Coromandel with the big bro

My brother Travis was over from Western Australia and keen as to get out for a sail. Our initial plans for a big mission had to be postponed so we settled on short trip across to Coro.

We picked up Corvina and soon had her in the water rearing to go.

Sails up and heading in the right direction.

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Travis hadn’t sailed for a number of years because in Geraldton WA its either blowing 150 knots or zero.  When he was busy eating a bag of chips I gave him no instructions, left him with all the controls, tightened my life jacket and buggered off up the front to enjoy the action.

It must be like riding a bike because he was instantly at home on the helm.

IMG_3751I wanted to take Travis to Elephant cove to see if he remembered much about going there when we where little.

We trolled a lure past Tarahiki island as we made our way towards the destination. The breeze was perfect and we made good time with a comfortable beam reach all the way. The area had just had some big rainfalls which caused some road closures and flooding. The water was surprisingly clean but there was lots of floating debris. We had to keep an eye out for the larger logs to dodge but most of it was smaller sticks etc. Only the odd bump was heard.

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Coming towards the cove I decided we should try towing the lure in close to the Black Rocks (just north of Elephant) We managed to catch lots of the sea weed drifting around amongst the debris.

We pulled around to the side of the cove to catch a snapper on the jig, only one keeper but that’ll do. Then into the cove to put the anchor down. About this time I started to get symptoms of a migraine with the eye thing happening, I used to have them terribly when I was a teenager.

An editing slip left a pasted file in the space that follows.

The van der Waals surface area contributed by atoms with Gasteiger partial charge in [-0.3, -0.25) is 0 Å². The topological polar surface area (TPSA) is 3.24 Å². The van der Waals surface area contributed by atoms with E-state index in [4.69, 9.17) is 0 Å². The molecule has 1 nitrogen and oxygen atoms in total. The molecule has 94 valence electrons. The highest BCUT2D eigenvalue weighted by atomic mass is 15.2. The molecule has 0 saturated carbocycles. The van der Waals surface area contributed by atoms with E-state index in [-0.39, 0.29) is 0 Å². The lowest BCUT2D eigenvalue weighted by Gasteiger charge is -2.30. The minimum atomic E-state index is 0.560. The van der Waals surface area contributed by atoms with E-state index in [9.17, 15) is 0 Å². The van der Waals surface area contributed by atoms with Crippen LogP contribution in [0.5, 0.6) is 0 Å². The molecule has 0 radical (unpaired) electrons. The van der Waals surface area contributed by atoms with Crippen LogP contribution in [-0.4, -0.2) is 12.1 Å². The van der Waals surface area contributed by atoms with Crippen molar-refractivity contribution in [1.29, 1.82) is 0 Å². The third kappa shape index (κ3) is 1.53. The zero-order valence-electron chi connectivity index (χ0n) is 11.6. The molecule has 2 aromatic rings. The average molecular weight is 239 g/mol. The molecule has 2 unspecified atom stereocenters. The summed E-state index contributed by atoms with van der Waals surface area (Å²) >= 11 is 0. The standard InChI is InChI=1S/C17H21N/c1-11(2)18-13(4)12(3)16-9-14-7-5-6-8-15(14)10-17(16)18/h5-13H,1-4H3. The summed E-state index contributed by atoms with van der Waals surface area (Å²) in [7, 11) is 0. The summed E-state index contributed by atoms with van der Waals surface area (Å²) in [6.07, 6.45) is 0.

We cooked up some hot soup and toast and assessed the weather. Unfortunately it wasn’t suitable for the night so we hatched a plan to head down towards Waimate or Whanganui and try get there before dark. Travis manned the helm as I sat feeling sorry for myself.

We settled on the northern side of Whanganui and arrived just before dark.

I was feeling like crap so did my only chore of setting up the anchor light and then climbed into my bunk with a bucket to prepare for the worst.

By about midnight I was feeling pretty good, managed to avoid having a full on migraine of the old days. The morning rolled around and it was a beautiful day and the crew where feeling great.

Breakfast time and a loose plan sorted, head south to find a beach of some sort.

We sailed southwards and found a good looking beach.

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Dropped anchor and decided on the best way to access the beach. But first I had to put away the fishing line, turns out a fish was on! I battled as it dragged me around the boat until I was able to land it.

With the beast subdued we went back to figuring out how to get ashore.

  • Option one – pump up the inflatable dinghy and row in
  • Option two – Harden up and get wet

I put our gear into a waterproof bag, then threw it overboard. We were committed now.

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I swam ashore while Travis waited to see if any sharks where hungry. When he was satisfied he soon followed.

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We wandered up the hill and had a look around.

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We swam back out dried off, Pulled anchor and started making way homeward.

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The wind was coming directly from the ramp so we had to put in a few tacks but that was all good as we had tons of time and got to enjoy more sailing.

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It started to get a bit rougher as we gout towards the middle.

So I gave Travis the tiller and I hid behind the spray dodger.

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Kawakawa bay in sight as the day nears an end.

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Travis went up on deck so I pulled the main in tight and leaned her over to try scare him. He wanted more!

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We got about 3miles from the ramp and the wind practically died off.

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We had managed to use only sails for almost the entire trip and really wanted to make it back under sail power. So I shook out the reef and changed to a bigger headsail. After a few minutes the breeze slowly increased and with our new configuration we where making very good progress once again.

The sun disappeared and the moon came up as we headed out to make our final tack south towards the ramp. What a blast it is sailing at night, I need to do this more.

Back at the ramp after a long and most excellent sail across the gulf.

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Author: gulfwanderers

Just an average kiwi bloke

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